Contributed by Ravi Petlur on 2 May 2013
Earlier, we looked at how Varnish can help speed up the performance of Magento. In this blog, I will be explaining how Magento sessions work and how we can configure Redis as a back-end for session storage.
Magento uses the default two-level caching of Zend framework. It is configured in the Local.xml file of Magento. Basically, it uses one fast and one slow caching method. The fast cache can be configured to APC/Memcache whereas the slow one is based on a file system.
By default, Magento stores its cache entries in the file system. You can find the cache in var/cache/. This cache back-end is fine for small websites with a small cache size. As you get more requests from visitors, reading and writing to the file system gets slower and slower as the cache grows. The Magento cache is organized by tags, this means we have cache entries that belong to a cache group.
It works by default. We don’t need to install additional software.
Magento clears cache entries by tag. For e.g. after placing an order or saving a product to make sure the block caches are updated on the store. While clearing entries by cache tag, Magento has to open each file to check if the cache entry belongs to the cache group. If we have a Magento shop with >= 1000 products, you will have a cache size of > 50 MB. A 50MB file system cache has about 3500 entries (files). We can deduce that this is very slow.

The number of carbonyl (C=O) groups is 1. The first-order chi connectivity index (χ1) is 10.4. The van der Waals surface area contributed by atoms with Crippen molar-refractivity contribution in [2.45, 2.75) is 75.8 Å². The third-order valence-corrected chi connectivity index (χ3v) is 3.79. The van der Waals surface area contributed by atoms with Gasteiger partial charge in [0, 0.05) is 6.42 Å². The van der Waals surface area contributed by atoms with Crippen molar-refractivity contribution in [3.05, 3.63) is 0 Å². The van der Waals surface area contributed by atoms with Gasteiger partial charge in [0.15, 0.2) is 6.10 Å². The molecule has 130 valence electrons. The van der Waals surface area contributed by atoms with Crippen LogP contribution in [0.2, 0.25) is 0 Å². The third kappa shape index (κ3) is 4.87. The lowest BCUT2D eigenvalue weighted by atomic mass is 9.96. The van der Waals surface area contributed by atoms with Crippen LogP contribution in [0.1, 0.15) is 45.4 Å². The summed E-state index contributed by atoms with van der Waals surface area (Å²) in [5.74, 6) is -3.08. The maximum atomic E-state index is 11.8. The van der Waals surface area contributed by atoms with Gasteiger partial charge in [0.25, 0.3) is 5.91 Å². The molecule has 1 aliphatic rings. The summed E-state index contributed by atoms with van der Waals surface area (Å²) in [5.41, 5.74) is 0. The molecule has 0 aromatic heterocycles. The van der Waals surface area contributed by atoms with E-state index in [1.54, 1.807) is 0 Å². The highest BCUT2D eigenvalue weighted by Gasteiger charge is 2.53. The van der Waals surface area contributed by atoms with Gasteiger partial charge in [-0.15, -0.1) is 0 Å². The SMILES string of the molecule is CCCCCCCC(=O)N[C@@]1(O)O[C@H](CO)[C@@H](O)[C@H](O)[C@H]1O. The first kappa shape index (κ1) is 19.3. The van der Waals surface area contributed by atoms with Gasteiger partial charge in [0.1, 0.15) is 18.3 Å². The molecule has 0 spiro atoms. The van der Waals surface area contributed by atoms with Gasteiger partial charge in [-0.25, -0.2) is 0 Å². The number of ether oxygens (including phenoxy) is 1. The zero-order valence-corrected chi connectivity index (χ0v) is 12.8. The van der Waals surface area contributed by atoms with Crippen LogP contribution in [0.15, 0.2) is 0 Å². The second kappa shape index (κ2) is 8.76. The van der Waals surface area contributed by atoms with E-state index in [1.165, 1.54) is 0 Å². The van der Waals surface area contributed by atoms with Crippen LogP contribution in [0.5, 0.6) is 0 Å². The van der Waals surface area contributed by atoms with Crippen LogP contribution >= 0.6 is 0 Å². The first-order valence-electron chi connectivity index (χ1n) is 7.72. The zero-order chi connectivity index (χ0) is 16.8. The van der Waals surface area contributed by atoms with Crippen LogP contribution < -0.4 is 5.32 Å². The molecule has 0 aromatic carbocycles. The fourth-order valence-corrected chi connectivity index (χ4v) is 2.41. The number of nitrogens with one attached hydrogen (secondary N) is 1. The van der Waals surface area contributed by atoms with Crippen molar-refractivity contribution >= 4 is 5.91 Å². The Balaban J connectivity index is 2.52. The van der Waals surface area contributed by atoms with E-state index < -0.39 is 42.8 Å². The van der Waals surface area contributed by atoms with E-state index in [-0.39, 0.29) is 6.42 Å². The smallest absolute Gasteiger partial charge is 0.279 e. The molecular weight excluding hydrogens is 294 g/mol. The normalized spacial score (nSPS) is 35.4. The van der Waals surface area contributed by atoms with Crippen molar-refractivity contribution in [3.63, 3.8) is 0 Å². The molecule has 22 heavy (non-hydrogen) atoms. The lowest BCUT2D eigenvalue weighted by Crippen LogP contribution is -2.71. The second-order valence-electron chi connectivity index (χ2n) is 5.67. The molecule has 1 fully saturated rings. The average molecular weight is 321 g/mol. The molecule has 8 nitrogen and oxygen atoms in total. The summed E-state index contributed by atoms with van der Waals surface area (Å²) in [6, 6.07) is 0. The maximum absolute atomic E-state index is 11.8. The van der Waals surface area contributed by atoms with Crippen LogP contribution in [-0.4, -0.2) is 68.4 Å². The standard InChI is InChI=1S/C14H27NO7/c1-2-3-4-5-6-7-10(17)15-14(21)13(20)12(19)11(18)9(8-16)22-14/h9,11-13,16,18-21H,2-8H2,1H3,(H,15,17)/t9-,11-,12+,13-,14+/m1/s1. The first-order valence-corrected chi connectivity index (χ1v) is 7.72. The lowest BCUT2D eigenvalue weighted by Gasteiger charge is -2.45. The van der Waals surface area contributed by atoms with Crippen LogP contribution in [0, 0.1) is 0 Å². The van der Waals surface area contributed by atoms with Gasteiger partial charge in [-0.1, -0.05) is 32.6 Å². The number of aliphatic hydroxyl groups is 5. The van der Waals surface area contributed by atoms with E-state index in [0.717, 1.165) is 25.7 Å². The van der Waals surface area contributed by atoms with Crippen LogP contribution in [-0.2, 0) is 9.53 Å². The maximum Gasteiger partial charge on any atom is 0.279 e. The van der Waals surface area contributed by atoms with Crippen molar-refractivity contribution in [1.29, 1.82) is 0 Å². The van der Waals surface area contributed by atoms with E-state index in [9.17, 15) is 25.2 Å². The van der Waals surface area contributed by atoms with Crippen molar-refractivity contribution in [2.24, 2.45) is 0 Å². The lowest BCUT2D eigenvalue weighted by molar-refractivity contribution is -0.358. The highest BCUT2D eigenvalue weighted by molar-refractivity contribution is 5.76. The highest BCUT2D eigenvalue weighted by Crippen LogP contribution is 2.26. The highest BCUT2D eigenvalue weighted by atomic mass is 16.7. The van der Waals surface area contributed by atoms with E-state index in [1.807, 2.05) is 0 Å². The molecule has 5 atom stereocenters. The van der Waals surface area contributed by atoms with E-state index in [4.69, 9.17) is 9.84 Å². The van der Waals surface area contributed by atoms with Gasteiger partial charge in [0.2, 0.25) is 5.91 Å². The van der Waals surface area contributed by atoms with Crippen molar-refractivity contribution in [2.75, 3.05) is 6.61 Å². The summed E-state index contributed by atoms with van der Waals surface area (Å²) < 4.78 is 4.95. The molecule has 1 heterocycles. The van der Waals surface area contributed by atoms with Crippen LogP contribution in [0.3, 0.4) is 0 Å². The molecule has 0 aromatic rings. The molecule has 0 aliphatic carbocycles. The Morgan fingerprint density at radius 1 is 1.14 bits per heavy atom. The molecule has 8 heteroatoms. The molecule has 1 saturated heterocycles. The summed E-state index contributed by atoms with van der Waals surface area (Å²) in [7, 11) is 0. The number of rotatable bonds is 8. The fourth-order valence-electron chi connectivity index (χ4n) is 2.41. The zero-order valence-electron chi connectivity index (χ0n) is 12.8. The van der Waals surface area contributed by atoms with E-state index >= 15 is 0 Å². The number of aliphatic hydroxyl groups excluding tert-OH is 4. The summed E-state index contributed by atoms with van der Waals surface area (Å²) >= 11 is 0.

1. Use an SSD instead of normal hard disk
2. Put the var/cache directory in tmpfs
The primary advantage of using Redis cache is that cache tags are supported. We don’t need to use the slow-level file system cache anymore. This Magento cache back-end is highly recommended in multi-server environments where you have more than one web server.
- Redis must be installed on the server
- PHP Extension - PHPRedis must be installed
- Magento extension “Cm_Cache_Backend_Redis” must be installed
1. Install redis (2.4+ required)
2. Install phpredis
3. Install the Magento extension “Cm_Cache_Backend_Redis”
4. Edit your app/etc/local.xml file as shown below:
Restart the PHP process and you should be able to see the cache being stored in Redis as shown below
Next up, we will be running some benchmarks on this. You will see the difference in performance of Magento.
Check out how we successfully implemented Varnish cache and Redis session techniques to improve site performance for GPPGolf, a leading US-based Golf retailer.
Also, take a look at our Magento capabilities here.
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